Posted by Steve Gulsvig on Jan 26, 2018

I recently called a specialty service company to see if I could schedule a service call at my house to service two gas fireplaces. I gave them all of the requisite information they needed: model numbers and serial numbers. They told me that they would research my units and call me “soon” with a proposed service date. I teased the person on the phone and said that I would be calling them if I didn’t hear from them in three days. The person on the phone laughed and said, “It sounds like you’ve had bad experiences before.” When I told her that was indeed the case, she assured me that I need not worry. Three days later, I called back to follow up and find out if I had received a coveted position on their service schedule. After my call was transferred to scheduling, I was put on hold. When the pleasant woman came on the phone, she asked my name and what I was calling about. I obliged and gave her the information she needed. I was surprised by her answer.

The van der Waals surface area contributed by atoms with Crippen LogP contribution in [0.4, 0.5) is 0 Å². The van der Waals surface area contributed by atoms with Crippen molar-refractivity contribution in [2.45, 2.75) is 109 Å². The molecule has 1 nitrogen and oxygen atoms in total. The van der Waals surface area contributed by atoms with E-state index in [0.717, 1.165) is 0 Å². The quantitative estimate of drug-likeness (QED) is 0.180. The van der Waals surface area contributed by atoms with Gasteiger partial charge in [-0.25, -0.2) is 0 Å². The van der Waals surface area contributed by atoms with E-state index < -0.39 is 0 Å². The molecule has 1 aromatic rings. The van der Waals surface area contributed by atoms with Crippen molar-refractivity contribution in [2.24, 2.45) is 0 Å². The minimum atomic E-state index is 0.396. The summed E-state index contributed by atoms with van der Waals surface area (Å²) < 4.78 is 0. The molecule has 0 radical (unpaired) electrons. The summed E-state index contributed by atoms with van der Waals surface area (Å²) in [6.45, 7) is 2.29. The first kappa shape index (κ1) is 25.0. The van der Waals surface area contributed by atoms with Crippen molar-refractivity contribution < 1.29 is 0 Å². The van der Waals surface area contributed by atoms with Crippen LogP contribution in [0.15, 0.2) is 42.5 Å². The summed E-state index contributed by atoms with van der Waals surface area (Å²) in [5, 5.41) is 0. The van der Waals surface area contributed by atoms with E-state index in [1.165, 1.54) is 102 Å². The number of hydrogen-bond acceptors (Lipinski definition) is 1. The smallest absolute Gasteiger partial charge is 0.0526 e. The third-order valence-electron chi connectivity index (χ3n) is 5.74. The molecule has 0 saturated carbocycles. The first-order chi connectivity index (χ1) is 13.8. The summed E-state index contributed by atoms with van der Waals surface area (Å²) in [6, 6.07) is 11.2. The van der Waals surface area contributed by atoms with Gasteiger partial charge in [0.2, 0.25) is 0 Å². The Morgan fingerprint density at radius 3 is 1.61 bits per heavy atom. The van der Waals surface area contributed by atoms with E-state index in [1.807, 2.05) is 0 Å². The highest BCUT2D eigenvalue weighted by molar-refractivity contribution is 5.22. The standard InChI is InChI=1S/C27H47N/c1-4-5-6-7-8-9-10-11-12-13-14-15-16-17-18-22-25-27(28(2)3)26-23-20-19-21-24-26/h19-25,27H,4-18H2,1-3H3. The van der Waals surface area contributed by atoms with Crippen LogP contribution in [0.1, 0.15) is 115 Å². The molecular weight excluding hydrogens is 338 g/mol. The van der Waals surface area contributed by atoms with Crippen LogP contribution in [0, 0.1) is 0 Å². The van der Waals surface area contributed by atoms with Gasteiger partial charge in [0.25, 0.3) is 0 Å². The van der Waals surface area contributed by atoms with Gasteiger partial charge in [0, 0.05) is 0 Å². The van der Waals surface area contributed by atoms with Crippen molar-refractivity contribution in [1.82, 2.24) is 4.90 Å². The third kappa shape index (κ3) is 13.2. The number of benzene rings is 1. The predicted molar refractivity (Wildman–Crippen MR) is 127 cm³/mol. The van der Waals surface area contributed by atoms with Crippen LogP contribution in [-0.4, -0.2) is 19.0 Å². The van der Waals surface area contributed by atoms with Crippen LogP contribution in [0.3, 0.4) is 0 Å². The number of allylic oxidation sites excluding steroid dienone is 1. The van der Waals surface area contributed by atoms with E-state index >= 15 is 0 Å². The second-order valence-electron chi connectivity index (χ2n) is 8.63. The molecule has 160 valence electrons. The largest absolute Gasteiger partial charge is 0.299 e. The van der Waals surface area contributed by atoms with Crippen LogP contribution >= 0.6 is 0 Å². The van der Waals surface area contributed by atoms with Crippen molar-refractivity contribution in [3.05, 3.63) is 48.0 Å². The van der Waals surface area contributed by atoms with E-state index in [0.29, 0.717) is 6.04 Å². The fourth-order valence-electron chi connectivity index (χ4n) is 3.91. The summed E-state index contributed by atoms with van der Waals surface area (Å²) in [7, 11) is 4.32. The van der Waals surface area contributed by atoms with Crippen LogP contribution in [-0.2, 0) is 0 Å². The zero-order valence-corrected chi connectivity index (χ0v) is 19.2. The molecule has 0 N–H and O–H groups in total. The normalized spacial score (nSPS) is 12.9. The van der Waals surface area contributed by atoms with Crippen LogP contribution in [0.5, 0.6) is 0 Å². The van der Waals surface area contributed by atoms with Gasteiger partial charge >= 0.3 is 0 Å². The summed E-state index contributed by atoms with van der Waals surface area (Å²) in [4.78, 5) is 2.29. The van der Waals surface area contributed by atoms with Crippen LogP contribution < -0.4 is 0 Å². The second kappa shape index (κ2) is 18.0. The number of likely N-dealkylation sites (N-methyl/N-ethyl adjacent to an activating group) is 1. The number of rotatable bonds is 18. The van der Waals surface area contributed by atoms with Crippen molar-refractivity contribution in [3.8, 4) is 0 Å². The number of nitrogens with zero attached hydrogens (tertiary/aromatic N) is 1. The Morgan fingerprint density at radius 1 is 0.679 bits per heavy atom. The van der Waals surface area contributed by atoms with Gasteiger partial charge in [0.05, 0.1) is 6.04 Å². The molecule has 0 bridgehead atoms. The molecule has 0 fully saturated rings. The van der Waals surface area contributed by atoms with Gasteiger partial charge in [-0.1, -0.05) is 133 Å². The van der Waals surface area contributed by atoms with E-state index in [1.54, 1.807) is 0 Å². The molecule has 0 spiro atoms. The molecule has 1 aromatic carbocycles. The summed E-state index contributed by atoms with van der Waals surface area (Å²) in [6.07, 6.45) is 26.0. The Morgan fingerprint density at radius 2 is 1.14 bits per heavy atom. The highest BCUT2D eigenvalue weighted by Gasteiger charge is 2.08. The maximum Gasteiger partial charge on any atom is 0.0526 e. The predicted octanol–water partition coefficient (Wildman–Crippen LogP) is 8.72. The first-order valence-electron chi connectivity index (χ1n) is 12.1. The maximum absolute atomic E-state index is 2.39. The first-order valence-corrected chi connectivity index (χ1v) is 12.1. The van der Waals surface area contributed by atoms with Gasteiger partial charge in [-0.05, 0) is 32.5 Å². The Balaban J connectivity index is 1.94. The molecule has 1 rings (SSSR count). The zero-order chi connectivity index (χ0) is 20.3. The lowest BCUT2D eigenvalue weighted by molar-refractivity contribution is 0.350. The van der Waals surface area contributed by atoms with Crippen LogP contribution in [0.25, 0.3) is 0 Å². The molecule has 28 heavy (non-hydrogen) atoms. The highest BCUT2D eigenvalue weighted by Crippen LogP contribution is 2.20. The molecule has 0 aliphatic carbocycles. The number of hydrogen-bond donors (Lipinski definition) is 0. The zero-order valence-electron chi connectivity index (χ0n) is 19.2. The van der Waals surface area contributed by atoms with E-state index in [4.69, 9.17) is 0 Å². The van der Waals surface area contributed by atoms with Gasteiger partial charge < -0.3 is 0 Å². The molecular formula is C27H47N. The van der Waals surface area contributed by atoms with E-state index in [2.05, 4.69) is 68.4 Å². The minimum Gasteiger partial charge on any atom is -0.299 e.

“You’re second in the stack.”

 What? I definitely don’t want to be in a stack, much less second. I’m not sure how many stacks there are or how long it will take me to move up to first in the stack, but I was assured that they’d get back to me “soon”.

 After I hung up the phone, I wasn’t upset. However, I came to a realization: Many well-meaning companies can lose sight of the fact that jargon and processes that make perfect sense to them internally usually mean absolutely nothing to a customer. Here’s a small suggestion: review your communication policies and even listen to some of your front-line people (CSR’s, Sales, Managers) to make sure acronyms, jargon, and confusing language hasn’t crept into their vocabulary. Don’t become a company that puts valuable customers “second in the stack”.